(JTA) — Jewish author Philip Roth has won the Man Booker International Prize for the body of work in his more than 50-year career.
The biennial award for Roth, 78, was announced Wednesday and will be presented in June in London. The prize comes with an award of nearly $100,000.
Roth, the author of the widely read and controversial "Potnoy’s Complaint," also has won two National Book Awards and a Pulitzer Prize. He is well known for creating the character Nathan Zuckerman, often considered a Roth alter-ego.
Authors on the shortlist for this year’s Booker Prize included Rohinton Mistry, Philip Pullman and Anne Tyler, as well as Chinese novelists Wang Anyi and Su Tong. Previous winners include the Canadian writer Alice Munro, Nigerian writer Chinua Achebe and Albanian writer Ismail Kadare.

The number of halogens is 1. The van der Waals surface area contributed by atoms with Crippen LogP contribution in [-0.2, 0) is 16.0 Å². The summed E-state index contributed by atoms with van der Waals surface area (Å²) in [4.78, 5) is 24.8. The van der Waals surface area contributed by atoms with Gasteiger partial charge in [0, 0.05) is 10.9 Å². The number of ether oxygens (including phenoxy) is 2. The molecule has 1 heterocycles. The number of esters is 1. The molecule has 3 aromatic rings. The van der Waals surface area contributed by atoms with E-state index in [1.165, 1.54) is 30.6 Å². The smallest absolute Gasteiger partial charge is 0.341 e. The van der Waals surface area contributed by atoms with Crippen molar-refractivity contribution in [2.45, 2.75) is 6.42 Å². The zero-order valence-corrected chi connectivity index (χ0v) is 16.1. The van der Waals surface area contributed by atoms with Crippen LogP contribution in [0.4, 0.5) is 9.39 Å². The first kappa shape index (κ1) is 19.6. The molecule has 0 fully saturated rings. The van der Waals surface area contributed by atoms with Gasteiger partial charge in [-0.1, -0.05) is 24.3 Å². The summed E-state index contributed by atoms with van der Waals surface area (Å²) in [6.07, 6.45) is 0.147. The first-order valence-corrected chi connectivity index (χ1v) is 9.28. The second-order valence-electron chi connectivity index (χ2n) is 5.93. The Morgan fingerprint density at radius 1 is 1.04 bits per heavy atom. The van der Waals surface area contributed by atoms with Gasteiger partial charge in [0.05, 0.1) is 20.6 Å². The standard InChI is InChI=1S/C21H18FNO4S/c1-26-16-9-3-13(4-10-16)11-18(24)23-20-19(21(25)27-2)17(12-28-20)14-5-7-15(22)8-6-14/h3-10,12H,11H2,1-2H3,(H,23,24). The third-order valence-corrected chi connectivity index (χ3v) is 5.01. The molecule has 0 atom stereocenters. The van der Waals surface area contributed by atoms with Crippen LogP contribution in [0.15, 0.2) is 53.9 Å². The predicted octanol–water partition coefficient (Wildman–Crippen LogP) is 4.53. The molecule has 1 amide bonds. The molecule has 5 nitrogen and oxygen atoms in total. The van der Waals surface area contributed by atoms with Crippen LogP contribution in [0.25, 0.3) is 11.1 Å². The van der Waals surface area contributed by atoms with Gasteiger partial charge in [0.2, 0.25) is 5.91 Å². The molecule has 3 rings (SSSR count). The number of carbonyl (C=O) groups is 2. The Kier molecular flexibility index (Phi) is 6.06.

The annual Man Booker Prize for Fiction is awarded for a single book.
Following the announcement, author and publisher Carmen Callil withdrew from the prize’s three-judge panel, citing her displeasure with giving the award to Roth, the Guardian reported.
"He goes on and on and on about the same subject in almost every single book," Callil was quoted as saying in the London paper. "It’s as though he’s sitting on your face and you can’t breathe."